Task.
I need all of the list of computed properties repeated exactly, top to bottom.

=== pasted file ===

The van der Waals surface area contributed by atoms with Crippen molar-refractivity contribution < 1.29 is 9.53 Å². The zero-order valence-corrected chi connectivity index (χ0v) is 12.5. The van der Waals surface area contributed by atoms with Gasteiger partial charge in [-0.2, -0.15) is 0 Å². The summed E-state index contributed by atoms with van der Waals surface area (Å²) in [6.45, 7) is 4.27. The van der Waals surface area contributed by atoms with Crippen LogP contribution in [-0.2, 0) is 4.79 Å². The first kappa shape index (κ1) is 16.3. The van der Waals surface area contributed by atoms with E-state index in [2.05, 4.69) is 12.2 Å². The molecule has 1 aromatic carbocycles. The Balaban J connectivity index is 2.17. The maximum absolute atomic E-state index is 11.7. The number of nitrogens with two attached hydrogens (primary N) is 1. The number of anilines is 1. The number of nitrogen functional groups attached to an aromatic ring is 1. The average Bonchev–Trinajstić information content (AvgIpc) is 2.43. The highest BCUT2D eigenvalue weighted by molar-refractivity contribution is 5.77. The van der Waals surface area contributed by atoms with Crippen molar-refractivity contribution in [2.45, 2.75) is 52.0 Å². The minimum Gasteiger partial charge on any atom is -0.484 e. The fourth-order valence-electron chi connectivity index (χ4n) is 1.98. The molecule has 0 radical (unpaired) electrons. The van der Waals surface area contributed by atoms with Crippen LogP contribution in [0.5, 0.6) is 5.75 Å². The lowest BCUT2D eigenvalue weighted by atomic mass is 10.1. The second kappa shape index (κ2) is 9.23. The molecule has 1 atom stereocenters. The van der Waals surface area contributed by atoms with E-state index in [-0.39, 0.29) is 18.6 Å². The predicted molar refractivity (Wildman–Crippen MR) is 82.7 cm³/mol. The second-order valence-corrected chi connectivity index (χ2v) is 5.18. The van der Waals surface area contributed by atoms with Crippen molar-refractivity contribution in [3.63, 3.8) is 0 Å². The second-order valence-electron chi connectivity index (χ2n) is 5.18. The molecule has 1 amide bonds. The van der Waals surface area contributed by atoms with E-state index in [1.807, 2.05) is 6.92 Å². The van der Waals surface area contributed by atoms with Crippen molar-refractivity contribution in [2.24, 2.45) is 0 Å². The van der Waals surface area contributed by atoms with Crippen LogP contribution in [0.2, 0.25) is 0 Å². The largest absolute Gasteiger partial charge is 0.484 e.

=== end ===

The van der Waals surface area contributed by atoms with Crippen molar-refractivity contribution < 1.29 is 9.53 Å². The zero-order valence-corrected chi connectivity index (χ0v) is 12.5. The van der Waals surface area contributed by atoms with Gasteiger partial charge in [-0.2, -0.15) is 0 Å². The summed E-state index contributed by atoms with van der Waals surface area (Å²) in [6.45, 7) is 4.27. The van der Waals surface area contributed by atoms with Crippen LogP contribution in [-0.2, 0) is 4.79 Å². The first kappa shape index (κ1) is 16.3. The van der Waals surface area contributed by atoms with E-state index in [2.05, 4.69) is 12.2 Å². The molecule has 1 aromatic carbocycles. The Balaban J connectivity index is 2.17. The maximum absolute atomic E-state index is 11.7. The number of nitrogens with two attached hydrogens (primary N) is 1. The number of anilines is 1. The number of nitrogen functional groups attached to an aromatic ring is 1. The average Bonchev–Trinajstić information content (AvgIpc) is 2.43. The highest BCUT2D eigenvalue weighted by molar-refractivity contribution is 5.77. The van der Waals surface area contributed by atoms with Crippen molar-refractivity contribution in [2.45, 2.75) is 52.0 Å². The minimum Gasteiger partial charge on any atom is -0.484 e. The fourth-order valence-electron chi connectivity index (χ4n) is 1.98. The molecule has 0 radical (unpaired) electrons. The van der Waals surface area contributed by atoms with Crippen LogP contribution in [0.5, 0.6) is 5.75 Å². The lowest BCUT2D eigenvalue weighted by atomic mass is 10.1. The second kappa shape index (κ2) is 9.23. The molecule has 1 atom stereocenters. The van der Waals surface area contributed by atoms with E-state index in [-0.39, 0.29) is 18.6 Å². The predicted molar refractivity (Wildman–Crippen MR) is 82.7 cm³/mol. The second-order valence-corrected chi connectivity index (χ2v) is 5.18. The van der Waals surface area contributed by atoms with Crippen molar-refractivity contribution in [3.63, 3.8) is 0 Å². The second-order valence-electron chi connectivity index (χ2n) is 5.18. The molecule has 1 amide bonds. The van der Waals surface area contributed by atoms with E-state index in [1.807, 2.05) is 6.92 Å². The van der Waals surface area contributed by atoms with Crippen molar-refractivity contribution in [2.24, 2.45) is 0 Å². The van der Waals surface area contributed by atoms with Crippen LogP contribution in [0.2, 0.25) is 0 Å². The largest absolute Gasteiger partial charge is 0.484 e.